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I feel honored to have spoken out alongside so many brave survivors from our community today.  I have transcribed my statement below in hopes that it will help empower other people to speak up about their experiences with violence.

My name is Sarah-Kathryn Bryan, and I am in my second year at the University.

First, I’d like to thank everyone who has come to support the UNC-Chapel Hill community of sexual assault survivors, as well as those who could not attend today, but who have expressed their solidarity with survivors, and who continue to struggle with us for justice.  Several of us are primary or secondary survivors of sexual assault, but it is not necessary to recognize a shared experience of sexual assault in order to work together.

Today’s impressive attendance testifies to the potential strength of our Carolina community where society has previously failed us.  The act of coming to a Speak Out implicitly expresses a commitment to ending violence.  This commitment comes from the understanding that if sexual assault is even a conceivable threat to anyone, every one of us lives in a culture of violence in which none of us is invulnerable to violence in one form or another.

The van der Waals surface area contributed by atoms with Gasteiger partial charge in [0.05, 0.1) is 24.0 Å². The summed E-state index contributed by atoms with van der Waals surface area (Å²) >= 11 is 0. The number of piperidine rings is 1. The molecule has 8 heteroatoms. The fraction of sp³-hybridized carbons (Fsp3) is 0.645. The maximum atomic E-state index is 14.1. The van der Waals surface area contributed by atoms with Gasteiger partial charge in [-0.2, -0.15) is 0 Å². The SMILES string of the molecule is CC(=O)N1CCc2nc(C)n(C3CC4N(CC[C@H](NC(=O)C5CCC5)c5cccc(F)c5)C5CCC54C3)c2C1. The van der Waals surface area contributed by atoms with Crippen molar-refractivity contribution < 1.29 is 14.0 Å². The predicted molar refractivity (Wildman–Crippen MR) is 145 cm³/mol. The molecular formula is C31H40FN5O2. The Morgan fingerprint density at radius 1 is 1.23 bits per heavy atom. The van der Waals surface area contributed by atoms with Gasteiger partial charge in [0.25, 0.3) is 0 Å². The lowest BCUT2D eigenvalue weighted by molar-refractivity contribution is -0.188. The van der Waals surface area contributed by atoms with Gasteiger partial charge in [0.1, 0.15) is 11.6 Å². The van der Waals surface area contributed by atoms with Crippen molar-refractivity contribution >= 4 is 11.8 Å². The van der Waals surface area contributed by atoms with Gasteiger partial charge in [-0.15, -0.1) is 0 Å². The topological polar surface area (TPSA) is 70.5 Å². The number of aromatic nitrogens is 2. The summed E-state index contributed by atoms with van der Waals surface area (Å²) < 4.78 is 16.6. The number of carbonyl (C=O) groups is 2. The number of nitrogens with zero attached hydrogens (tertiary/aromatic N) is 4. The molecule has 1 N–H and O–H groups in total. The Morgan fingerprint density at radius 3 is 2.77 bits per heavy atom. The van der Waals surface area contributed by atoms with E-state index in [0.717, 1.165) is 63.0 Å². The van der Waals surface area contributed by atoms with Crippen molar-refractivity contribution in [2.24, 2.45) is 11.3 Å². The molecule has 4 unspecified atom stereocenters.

We must hold perpetrators of all forms of abuse (including sexual abuse, the abuse of state power, and cultural abuse) accountable for their actions.  And as a community, we must hold each other accountable for bringing perpetrators to justice in a way that benefits both the survivor and our community as a whole.  Any other outcome subjects survivors to renewed trauma and frustration.